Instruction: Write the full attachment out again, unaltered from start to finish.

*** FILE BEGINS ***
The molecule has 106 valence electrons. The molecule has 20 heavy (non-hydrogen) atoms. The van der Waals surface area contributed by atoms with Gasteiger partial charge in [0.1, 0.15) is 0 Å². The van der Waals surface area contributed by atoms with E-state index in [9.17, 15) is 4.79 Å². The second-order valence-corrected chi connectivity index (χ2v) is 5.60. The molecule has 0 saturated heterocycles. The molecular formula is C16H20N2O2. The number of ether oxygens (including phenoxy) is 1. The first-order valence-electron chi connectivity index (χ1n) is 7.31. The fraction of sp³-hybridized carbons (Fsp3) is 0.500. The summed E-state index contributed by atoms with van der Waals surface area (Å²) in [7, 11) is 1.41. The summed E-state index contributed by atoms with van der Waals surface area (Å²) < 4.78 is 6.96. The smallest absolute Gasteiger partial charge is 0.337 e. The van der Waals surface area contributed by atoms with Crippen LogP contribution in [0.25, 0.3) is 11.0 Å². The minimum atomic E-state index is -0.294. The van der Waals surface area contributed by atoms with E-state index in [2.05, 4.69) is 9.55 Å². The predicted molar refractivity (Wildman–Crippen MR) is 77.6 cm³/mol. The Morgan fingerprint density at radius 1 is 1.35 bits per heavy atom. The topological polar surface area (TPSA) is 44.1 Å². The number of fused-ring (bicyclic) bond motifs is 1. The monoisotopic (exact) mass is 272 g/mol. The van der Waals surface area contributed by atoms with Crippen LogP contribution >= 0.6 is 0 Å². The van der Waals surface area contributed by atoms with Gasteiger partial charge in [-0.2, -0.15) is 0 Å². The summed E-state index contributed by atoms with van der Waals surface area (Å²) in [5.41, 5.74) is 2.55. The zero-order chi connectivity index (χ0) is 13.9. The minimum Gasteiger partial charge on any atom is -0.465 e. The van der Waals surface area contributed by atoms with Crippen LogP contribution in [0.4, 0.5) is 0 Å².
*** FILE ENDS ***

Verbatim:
The molecule has 106 valence electrons. The molecule has 20 heavy (non-hydrogen) atoms. The van der Waals surface area contributed by atoms with Gasteiger partial charge in [0.1, 0.15) is 0 Å². The van der Waals surface area contributed by atoms with E-state index in [9.17, 15) is 4.79 Å². The second-order valence-corrected chi connectivity index (χ2v) is 5.60. The molecule has 0 saturated heterocycles. The molecular formula is C16H20N2O2. The number of ether oxygens (including phenoxy) is 1. The first-order valence-electron chi connectivity index (χ1n) is 7.31. The fraction of sp³-hybridized carbons (Fsp3) is 0.500. The summed E-state index contributed by atoms with van der Waals surface area (Å²) in [7, 11) is 1.41. The summed E-state index contributed by atoms with van der Waals surface area (Å²) < 4.78 is 6.96. The smallest absolute Gasteiger partial charge is 0.337 e. The van der Waals surface area contributed by atoms with Crippen LogP contribution in [0.25, 0.3) is 11.0 Å². The minimum atomic E-state index is -0.294. The van der Waals surface area contributed by atoms with E-state index in [2.05, 4.69) is 9.55 Å². The predicted molar refractivity (Wildman–Crippen MR) is 77.6 cm³/mol. The Morgan fingerprint density at radius 1 is 1.35 bits per heavy atom. The topological polar surface area (TPSA) is 44.1 Å². The number of fused-ring (bicyclic) bond motifs is 1. The monoisotopic (exact) mass is 272 g/mol. The van der Waals surface area contributed by atoms with Crippen LogP contribution >= 0.6 is 0 Å². The van der Waals surface area contributed by atoms with Gasteiger partial charge in [-0.2, -0.15) is 0 Å². The summed E-state index contributed by atoms with van der Waals surface area (Å²) in [5.41, 5.74) is 2.55. The zero-order chi connectivity index (χ0) is 13.9. The minimum Gasteiger partial charge on any atom is -0.465 e. The van der Waals surface area contributed by atoms with Crippen LogP contribution in [0.4, 0.5) is 0 Å².